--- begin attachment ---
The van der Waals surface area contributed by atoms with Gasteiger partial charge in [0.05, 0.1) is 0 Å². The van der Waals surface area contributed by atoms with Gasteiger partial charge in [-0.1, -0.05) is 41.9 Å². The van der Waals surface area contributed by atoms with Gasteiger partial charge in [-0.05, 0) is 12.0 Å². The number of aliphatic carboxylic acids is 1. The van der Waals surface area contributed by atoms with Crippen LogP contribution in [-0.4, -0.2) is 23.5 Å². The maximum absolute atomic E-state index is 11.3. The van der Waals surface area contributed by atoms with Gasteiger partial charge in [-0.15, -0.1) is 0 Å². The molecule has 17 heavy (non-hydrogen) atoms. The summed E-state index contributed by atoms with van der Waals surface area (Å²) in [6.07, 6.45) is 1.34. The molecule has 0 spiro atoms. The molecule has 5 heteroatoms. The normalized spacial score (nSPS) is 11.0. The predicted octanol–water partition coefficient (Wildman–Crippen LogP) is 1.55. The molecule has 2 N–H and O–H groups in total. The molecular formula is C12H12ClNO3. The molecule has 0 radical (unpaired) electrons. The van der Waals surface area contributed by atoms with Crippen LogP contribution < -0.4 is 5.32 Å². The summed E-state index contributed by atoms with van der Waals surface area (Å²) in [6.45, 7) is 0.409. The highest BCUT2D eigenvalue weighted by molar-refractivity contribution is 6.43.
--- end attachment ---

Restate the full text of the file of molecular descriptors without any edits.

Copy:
The van der Waals surface area contributed by atoms with Gasteiger partial charge in [0.05, 0.1) is 0 Å². The van der Waals surface area contributed by atoms with Gasteiger partial charge in [-0.1, -0.05) is 41.9 Å². The van der Waals surface area contributed by atoms with Gasteiger partial charge in [-0.05, 0) is 12.0 Å². The number of aliphatic carboxylic acids is 1. The van der Waals surface area contributed by atoms with Crippen LogP contribution in [-0.4, -0.2) is 23.5 Å². The maximum absolute atomic E-state index is 11.3. The van der Waals surface area contributed by atoms with Gasteiger partial charge in [-0.15, -0.1) is 0 Å². The molecule has 17 heavy (non-hydrogen) atoms. The summed E-state index contributed by atoms with van der Waals surface area (Å²) in [6.07, 6.45) is 1.34. The molecule has 0 spiro atoms. The molecule has 5 heteroatoms. The normalized spacial score (nSPS) is 11.0. The predicted octanol–water partition coefficient (Wildman–Crippen LogP) is 1.55. The molecule has 2 N–H and O–H groups in total. The molecular formula is C12H12ClNO3. The molecule has 0 radical (unpaired) electrons. The van der Waals surface area contributed by atoms with Crippen LogP contribution < -0.4 is 5.32 Å². The summed E-state index contributed by atoms with van der Waals surface area (Å²) in [6.45, 7) is 0.409. The highest BCUT2D eigenvalue weighted by molar-refractivity contribution is 6.43.